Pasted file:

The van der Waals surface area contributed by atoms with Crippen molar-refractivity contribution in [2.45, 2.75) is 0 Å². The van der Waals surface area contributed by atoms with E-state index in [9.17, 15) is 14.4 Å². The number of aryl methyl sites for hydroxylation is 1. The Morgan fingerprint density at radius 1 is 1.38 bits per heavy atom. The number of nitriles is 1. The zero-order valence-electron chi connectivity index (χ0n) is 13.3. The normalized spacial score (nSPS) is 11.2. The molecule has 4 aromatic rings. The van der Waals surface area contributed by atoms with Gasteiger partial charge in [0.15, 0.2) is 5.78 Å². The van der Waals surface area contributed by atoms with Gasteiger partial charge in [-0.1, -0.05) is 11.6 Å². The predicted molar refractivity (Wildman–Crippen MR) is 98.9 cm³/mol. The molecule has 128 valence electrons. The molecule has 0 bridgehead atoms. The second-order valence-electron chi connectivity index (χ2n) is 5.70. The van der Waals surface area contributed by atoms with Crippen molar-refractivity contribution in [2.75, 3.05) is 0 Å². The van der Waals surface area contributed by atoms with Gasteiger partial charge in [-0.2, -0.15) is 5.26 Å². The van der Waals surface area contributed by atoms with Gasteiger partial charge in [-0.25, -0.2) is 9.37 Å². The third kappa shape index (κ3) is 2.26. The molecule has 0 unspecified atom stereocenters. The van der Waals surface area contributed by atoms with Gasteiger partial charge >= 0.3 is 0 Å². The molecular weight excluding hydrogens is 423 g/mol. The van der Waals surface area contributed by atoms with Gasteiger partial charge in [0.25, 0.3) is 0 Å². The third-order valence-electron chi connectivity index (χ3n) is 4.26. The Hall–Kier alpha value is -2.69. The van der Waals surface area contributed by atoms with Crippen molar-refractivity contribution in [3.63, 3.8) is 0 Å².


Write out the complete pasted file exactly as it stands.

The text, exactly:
The van der Waals surface area contributed by atoms with Crippen molar-refractivity contribution in [2.45, 2.75) is 0 Å². The van der Waals surface area contributed by atoms with E-state index in [9.17, 15) is 14.4 Å². The number of aryl methyl sites for hydroxylation is 1. The Morgan fingerprint density at radius 1 is 1.38 bits per heavy atom. The number of nitriles is 1. The zero-order valence-electron chi connectivity index (χ0n) is 13.3. The normalized spacial score (nSPS) is 11.2. The molecule has 4 aromatic rings. The van der Waals surface area contributed by atoms with Gasteiger partial charge in [0.15, 0.2) is 5.78 Å². The van der Waals surface area contributed by atoms with Gasteiger partial charge in [-0.1, -0.05) is 11.6 Å². The predicted molar refractivity (Wildman–Crippen MR) is 98.9 cm³/mol. The molecule has 128 valence electrons. The molecule has 0 bridgehead atoms. The second-order valence-electron chi connectivity index (χ2n) is 5.70. The van der Waals surface area contributed by atoms with Crippen molar-refractivity contribution in [2.75, 3.05) is 0 Å². The van der Waals surface area contributed by atoms with Gasteiger partial charge in [-0.2, -0.15) is 5.26 Å². The van der Waals surface area contributed by atoms with Gasteiger partial charge in [-0.25, -0.2) is 9.37 Å². The third kappa shape index (κ3) is 2.26. The molecule has 0 unspecified atom stereocenters. The van der Waals surface area contributed by atoms with Gasteiger partial charge >= 0.3 is 0 Å². The molecular weight excluding hydrogens is 423 g/mol. The van der Waals surface area contributed by atoms with Gasteiger partial charge in [0.25, 0.3) is 0 Å². The third-order valence-electron chi connectivity index (χ3n) is 4.26. The Hall–Kier alpha value is -2.69. The van der Waals surface area contributed by atoms with Crippen molar-refractivity contribution in [3.63, 3.8) is 0 Å².